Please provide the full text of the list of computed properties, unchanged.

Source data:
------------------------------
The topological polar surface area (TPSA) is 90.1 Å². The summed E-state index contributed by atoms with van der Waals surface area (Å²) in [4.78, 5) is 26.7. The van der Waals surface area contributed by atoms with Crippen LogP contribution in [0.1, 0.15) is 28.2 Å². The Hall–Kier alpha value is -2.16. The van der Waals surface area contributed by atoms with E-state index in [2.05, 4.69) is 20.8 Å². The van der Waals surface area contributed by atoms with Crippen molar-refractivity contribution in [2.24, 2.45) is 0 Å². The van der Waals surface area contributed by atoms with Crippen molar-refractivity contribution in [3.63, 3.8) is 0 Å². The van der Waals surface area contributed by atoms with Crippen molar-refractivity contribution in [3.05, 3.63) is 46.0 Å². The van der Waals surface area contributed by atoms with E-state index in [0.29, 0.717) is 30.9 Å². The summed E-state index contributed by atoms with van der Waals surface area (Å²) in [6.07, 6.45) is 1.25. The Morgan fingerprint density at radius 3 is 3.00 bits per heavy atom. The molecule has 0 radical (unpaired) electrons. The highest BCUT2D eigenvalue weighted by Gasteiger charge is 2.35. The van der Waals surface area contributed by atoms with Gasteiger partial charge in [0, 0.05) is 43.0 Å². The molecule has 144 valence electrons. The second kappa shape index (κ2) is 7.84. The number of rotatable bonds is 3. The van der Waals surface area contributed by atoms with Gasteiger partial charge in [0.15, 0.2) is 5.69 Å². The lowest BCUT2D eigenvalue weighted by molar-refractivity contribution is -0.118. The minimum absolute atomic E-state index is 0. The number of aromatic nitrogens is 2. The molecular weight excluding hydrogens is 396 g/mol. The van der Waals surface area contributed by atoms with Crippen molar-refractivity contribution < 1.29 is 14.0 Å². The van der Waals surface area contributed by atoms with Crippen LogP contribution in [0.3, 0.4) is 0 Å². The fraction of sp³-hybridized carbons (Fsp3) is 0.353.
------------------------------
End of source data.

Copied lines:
The topological polar surface area (TPSA) is 90.1 Å². The summed E-state index contributed by atoms with van der Waals surface area (Å²) in [4.78, 5) is 26.7. The van der Waals surface area contributed by atoms with Crippen LogP contribution in [0.1, 0.15) is 28.2 Å². The Hall–Kier alpha value is -2.16. The van der Waals surface area contributed by atoms with E-state index in [2.05, 4.69) is 20.8 Å². The van der Waals surface area contributed by atoms with Crippen molar-refractivity contribution in [2.24, 2.45) is 0 Å². The van der Waals surface area contributed by atoms with Crippen molar-refractivity contribution in [3.63, 3.8) is 0 Å². The van der Waals surface area contributed by atoms with Crippen molar-refractivity contribution in [3.05, 3.63) is 46.0 Å². The van der Waals surface area contributed by atoms with E-state index in [0.29, 0.717) is 30.9 Å². The summed E-state index contributed by atoms with van der Waals surface area (Å²) in [6.07, 6.45) is 1.25. The Morgan fingerprint density at radius 3 is 3.00 bits per heavy atom. The molecule has 0 radical (unpaired) electrons. The highest BCUT2D eigenvalue weighted by Gasteiger charge is 2.35. The van der Waals surface area contributed by atoms with Gasteiger partial charge in [0, 0.05) is 43.0 Å². The molecule has 144 valence electrons. The second kappa shape index (κ2) is 7.84. The number of rotatable bonds is 3. The van der Waals surface area contributed by atoms with Gasteiger partial charge in [0.15, 0.2) is 5.69 Å². The lowest BCUT2D eigenvalue weighted by molar-refractivity contribution is -0.118. The minimum absolute atomic E-state index is 0. The number of aromatic nitrogens is 2. The molecular weight excluding hydrogens is 396 g/mol. The van der Waals surface area contributed by atoms with Crippen molar-refractivity contribution < 1.29 is 14.0 Å². The van der Waals surface area contributed by atoms with Crippen LogP contribution in [0.3, 0.4) is 0 Å². The fraction of sp³-hybridized carbons (Fsp3) is 0.353.